Plutonium Nightmare (The Voice Book 1)
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He ran back to Kannon Bridge and followed for a distance one of the rivers. He tried several cross streets, but all were blocked, so he turned far left and ran out to Yokogawa, a station on a railroad line that detoured the city in a wide semicircle, and he followed the rails until he came to a burning train. So impressed was he by this time by the extent of the damage that he ran north two miles to Gion, a suburb in the foothills. There is one who is not wounded.
There was no fire on the other side of the river, so he threw off his shirt and shoes and plunged into it.
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In midstream, where the current was fairly strong, exhaustion and fear finally caught up with him—he had run nearly seven miles—and he became limp and drifted in the water. It would be nonsense for me to be drowned when I am the only uninjured one. Tanimoto climbed up the bank and ran along it until, near a large Shinto shrine, he came to more fire, and as he turned left to get around it, he met, by incredible luck, his wife.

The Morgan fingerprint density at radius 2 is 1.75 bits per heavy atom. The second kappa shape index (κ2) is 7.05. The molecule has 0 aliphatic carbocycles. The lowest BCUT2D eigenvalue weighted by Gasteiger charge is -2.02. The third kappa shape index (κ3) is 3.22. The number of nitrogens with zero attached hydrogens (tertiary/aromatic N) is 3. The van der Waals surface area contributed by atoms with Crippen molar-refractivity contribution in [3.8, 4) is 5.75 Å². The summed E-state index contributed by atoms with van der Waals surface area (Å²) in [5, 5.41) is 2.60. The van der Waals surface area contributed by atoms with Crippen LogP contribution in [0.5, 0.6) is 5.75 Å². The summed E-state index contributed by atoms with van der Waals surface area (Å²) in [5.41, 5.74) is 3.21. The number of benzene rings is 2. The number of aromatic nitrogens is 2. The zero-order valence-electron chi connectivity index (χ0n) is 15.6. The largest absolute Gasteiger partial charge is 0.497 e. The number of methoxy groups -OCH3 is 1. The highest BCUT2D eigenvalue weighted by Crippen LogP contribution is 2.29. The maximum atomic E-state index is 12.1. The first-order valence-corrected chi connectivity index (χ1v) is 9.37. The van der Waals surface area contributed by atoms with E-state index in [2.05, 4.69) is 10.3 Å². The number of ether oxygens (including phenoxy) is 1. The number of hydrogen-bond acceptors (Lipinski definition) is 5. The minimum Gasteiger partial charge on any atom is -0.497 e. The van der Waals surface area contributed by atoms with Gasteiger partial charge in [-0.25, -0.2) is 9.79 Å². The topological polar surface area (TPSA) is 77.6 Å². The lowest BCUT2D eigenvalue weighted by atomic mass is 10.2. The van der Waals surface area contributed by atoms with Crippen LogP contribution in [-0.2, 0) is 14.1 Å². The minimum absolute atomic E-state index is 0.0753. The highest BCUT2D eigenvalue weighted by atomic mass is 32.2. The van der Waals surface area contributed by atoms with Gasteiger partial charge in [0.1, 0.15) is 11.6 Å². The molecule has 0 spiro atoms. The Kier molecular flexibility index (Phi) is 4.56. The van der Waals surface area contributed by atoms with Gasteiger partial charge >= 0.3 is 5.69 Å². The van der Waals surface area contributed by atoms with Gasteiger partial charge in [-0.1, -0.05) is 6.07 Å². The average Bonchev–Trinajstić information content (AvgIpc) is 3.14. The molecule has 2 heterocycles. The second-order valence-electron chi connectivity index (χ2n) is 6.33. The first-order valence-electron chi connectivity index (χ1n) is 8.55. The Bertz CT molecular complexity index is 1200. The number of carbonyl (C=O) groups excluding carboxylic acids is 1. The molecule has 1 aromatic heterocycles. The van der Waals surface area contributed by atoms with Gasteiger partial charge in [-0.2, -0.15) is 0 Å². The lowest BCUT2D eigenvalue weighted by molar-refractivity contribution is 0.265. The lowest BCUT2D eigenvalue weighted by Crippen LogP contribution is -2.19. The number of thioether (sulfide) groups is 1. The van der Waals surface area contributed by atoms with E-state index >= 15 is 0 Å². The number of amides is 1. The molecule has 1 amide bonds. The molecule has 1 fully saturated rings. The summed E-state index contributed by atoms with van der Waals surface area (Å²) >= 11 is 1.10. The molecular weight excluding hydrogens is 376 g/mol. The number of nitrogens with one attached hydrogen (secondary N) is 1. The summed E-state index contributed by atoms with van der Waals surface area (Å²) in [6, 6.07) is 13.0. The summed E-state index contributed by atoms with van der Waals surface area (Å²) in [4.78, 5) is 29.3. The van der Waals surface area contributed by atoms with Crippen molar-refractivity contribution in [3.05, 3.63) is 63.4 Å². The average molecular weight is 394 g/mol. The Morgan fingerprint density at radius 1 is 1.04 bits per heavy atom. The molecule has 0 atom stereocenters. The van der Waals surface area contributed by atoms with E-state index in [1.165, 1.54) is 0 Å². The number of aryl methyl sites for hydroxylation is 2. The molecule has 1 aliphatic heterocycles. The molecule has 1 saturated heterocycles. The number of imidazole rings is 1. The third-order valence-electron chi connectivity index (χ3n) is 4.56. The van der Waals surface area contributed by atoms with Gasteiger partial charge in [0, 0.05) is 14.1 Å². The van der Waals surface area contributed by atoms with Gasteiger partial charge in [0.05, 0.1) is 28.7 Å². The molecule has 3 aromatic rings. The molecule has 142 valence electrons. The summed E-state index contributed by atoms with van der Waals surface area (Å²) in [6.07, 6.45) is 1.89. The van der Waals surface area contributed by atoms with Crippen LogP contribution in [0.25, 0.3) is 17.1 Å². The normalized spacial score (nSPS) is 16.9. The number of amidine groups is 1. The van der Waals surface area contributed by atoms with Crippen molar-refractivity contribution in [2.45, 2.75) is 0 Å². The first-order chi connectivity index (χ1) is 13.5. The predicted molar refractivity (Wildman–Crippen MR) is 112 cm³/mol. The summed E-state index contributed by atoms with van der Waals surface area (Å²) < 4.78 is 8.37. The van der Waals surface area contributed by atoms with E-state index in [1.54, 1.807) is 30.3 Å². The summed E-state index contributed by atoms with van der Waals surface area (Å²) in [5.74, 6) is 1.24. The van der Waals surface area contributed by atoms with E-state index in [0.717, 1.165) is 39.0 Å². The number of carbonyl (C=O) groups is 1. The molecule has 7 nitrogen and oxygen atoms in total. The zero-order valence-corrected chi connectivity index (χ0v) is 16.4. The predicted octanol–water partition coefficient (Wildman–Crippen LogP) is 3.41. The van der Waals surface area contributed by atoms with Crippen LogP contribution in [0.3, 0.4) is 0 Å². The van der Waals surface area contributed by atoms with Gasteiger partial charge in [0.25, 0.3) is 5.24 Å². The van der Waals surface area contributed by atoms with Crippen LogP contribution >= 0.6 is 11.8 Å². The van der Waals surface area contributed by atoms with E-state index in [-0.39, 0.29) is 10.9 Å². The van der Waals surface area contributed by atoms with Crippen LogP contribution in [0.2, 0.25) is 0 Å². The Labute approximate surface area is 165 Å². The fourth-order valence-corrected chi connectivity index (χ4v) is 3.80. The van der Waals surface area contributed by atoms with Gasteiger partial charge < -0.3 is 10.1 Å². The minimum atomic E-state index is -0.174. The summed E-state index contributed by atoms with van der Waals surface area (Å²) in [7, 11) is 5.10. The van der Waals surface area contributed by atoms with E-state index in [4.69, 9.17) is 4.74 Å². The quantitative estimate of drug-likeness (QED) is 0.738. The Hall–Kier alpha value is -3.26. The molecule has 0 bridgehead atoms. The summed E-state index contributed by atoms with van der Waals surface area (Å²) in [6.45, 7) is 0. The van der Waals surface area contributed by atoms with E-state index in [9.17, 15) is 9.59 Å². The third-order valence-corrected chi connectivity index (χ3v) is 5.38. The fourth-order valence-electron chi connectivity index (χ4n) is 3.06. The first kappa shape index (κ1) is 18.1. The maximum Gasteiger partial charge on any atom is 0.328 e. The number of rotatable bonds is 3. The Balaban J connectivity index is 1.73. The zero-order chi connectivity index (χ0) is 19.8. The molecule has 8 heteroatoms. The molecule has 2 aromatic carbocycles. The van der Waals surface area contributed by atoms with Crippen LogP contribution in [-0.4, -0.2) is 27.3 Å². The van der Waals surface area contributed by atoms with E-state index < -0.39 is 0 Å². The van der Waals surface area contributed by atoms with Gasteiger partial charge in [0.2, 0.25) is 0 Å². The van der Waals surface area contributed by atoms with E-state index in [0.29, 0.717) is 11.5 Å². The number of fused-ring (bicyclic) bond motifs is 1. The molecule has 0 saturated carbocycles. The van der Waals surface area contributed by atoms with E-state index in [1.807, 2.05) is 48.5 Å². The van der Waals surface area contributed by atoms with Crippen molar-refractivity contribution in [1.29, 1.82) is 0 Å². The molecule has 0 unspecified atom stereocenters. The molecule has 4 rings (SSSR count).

She was carrying their infant son. Tanimoto was now so emotionally worn out that nothing could surprise him. She told how the wreckage had pressed down on her, how the baby had cried. She saw a chink of light, and by reaching up with a hand, she worked the hole bigger, bit by bit. After about half an hour, she heard the crackling noise of wood burning.
At last the opening was big enough for her to push the baby out, and afterward she crawled out herself. She said she was now going out to Ushida again. Tanimoto said he wanted to see his church and take care of the people of his Neighborhood Association. They parted as casually—as bewildered—as they had met. Water, water! Tanimoto found a basin in a nearby street and located a water tap that still worked in the crushed shell of a house, and he began carrying water to the suffering strangers.
When he had given drink to about thirty of them, he realized he was taking too much time. He went to the river again, the basin in his hand, and jumped down onto a sandspit. There he saw hundreds of people so badly wounded that they could not get up to go farther from the burning city. Tanimoto could not resist them; he carried them water from the river—a mistake, since it was tidal and brackish.
Two or three small boats were ferrying hurt people across the river from Asano Park, and when one touched the spit, Mr. Tanimoto again made his loud, apologetic speech and jumped into the boat. It took him across to the park. There, in the underbrush, he found some of his charges of the Neighborhood Association, who had come there by his previous instructions, and saw many acquaintances, among them Father Kleinsorge and the other Catholics. But he missed Fukai, who had been a close friend.